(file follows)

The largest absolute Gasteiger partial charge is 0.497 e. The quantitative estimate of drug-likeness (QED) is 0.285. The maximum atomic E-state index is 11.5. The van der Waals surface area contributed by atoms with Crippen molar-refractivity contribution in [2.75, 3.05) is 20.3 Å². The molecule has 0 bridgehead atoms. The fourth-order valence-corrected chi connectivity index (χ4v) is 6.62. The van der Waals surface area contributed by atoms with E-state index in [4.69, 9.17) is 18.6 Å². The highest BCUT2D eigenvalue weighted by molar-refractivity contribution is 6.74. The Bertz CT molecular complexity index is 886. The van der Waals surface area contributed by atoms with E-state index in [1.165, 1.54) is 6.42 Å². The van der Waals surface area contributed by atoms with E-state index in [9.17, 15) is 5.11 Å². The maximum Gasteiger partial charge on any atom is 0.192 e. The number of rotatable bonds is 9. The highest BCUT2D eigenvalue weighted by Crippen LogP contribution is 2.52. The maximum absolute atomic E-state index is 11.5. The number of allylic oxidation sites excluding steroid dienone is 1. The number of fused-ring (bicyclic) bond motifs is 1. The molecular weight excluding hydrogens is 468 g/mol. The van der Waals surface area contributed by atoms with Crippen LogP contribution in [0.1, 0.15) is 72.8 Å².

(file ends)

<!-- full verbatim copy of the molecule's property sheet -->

The largest absolute Gasteiger partial charge is 0.497 e. The quantitative estimate of drug-likeness (QED) is 0.285. The maximum atomic E-state index is 11.5. The van der Waals surface area contributed by atoms with Crippen molar-refractivity contribution in [2.75, 3.05) is 20.3 Å². The molecule has 0 bridgehead atoms. The fourth-order valence-corrected chi connectivity index (χ4v) is 6.62. The van der Waals surface area contributed by atoms with E-state index in [4.69, 9.17) is 18.6 Å². The highest BCUT2D eigenvalue weighted by molar-refractivity contribution is 6.74. The Bertz CT molecular complexity index is 886. The van der Waals surface area contributed by atoms with E-state index in [1.165, 1.54) is 6.42 Å². The van der Waals surface area contributed by atoms with E-state index in [9.17, 15) is 5.11 Å². The maximum Gasteiger partial charge on any atom is 0.192 e. The number of rotatable bonds is 9. The highest BCUT2D eigenvalue weighted by Crippen LogP contribution is 2.52. The maximum absolute atomic E-state index is 11.5. The number of allylic oxidation sites excluding steroid dienone is 1. The number of fused-ring (bicyclic) bond motifs is 1. The molecular weight excluding hydrogens is 468 g/mol. The van der Waals surface area contributed by atoms with Crippen LogP contribution in [0.1, 0.15) is 72.8 Å².